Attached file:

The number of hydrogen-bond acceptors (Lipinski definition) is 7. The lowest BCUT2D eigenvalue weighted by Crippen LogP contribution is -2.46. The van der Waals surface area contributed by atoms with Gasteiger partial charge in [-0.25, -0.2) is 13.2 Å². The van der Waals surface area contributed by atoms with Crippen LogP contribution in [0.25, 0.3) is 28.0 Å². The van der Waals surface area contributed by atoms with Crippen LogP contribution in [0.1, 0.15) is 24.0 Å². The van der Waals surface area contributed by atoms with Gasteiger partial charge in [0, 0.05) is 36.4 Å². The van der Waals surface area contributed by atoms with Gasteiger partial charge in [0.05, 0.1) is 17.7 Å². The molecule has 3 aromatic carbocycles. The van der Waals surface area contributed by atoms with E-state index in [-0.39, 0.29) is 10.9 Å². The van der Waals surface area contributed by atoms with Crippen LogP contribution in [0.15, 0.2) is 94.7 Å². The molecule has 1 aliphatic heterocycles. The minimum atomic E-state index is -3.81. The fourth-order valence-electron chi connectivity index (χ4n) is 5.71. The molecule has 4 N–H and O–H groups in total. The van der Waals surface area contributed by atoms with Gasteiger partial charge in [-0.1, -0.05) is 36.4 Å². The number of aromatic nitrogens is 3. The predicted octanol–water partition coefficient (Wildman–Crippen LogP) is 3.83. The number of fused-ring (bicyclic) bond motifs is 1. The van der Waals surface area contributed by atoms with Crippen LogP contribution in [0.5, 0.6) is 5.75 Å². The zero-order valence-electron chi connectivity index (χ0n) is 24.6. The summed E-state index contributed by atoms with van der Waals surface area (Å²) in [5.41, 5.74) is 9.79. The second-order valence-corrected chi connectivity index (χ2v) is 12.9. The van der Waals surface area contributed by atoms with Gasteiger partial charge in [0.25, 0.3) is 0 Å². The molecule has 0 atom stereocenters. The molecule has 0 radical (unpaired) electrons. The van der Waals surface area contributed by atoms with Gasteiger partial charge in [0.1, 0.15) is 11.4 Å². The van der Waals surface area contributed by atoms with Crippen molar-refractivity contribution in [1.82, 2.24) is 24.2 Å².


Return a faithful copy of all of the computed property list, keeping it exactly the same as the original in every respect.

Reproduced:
The number of hydrogen-bond acceptors (Lipinski definition) is 7. The lowest BCUT2D eigenvalue weighted by Crippen LogP contribution is -2.46. The van der Waals surface area contributed by atoms with Gasteiger partial charge in [-0.25, -0.2) is 13.2 Å². The van der Waals surface area contributed by atoms with Crippen LogP contribution in [0.25, 0.3) is 28.0 Å². The van der Waals surface area contributed by atoms with Crippen LogP contribution in [0.1, 0.15) is 24.0 Å². The van der Waals surface area contributed by atoms with Gasteiger partial charge in [0, 0.05) is 36.4 Å². The van der Waals surface area contributed by atoms with Gasteiger partial charge in [0.05, 0.1) is 17.7 Å². The molecule has 3 aromatic carbocycles. The van der Waals surface area contributed by atoms with E-state index in [-0.39, 0.29) is 10.9 Å². The van der Waals surface area contributed by atoms with Crippen LogP contribution in [0.15, 0.2) is 94.7 Å². The molecule has 1 aliphatic heterocycles. The minimum atomic E-state index is -3.81. The fourth-order valence-electron chi connectivity index (χ4n) is 5.71. The molecule has 4 N–H and O–H groups in total. The van der Waals surface area contributed by atoms with Gasteiger partial charge in [-0.1, -0.05) is 36.4 Å². The number of aromatic nitrogens is 3. The predicted octanol–water partition coefficient (Wildman–Crippen LogP) is 3.83. The number of fused-ring (bicyclic) bond motifs is 1. The van der Waals surface area contributed by atoms with Crippen LogP contribution in [0.5, 0.6) is 5.75 Å². The zero-order valence-electron chi connectivity index (χ0n) is 24.6. The summed E-state index contributed by atoms with van der Waals surface area (Å²) in [5.41, 5.74) is 9.79. The second-order valence-corrected chi connectivity index (χ2v) is 12.9. The van der Waals surface area contributed by atoms with Gasteiger partial charge in [0.25, 0.3) is 0 Å². The molecule has 0 atom stereocenters. The molecule has 0 radical (unpaired) electrons. The van der Waals surface area contributed by atoms with Gasteiger partial charge in [0.1, 0.15) is 11.4 Å². The van der Waals surface area contributed by atoms with Crippen molar-refractivity contribution in [1.82, 2.24) is 24.2 Å².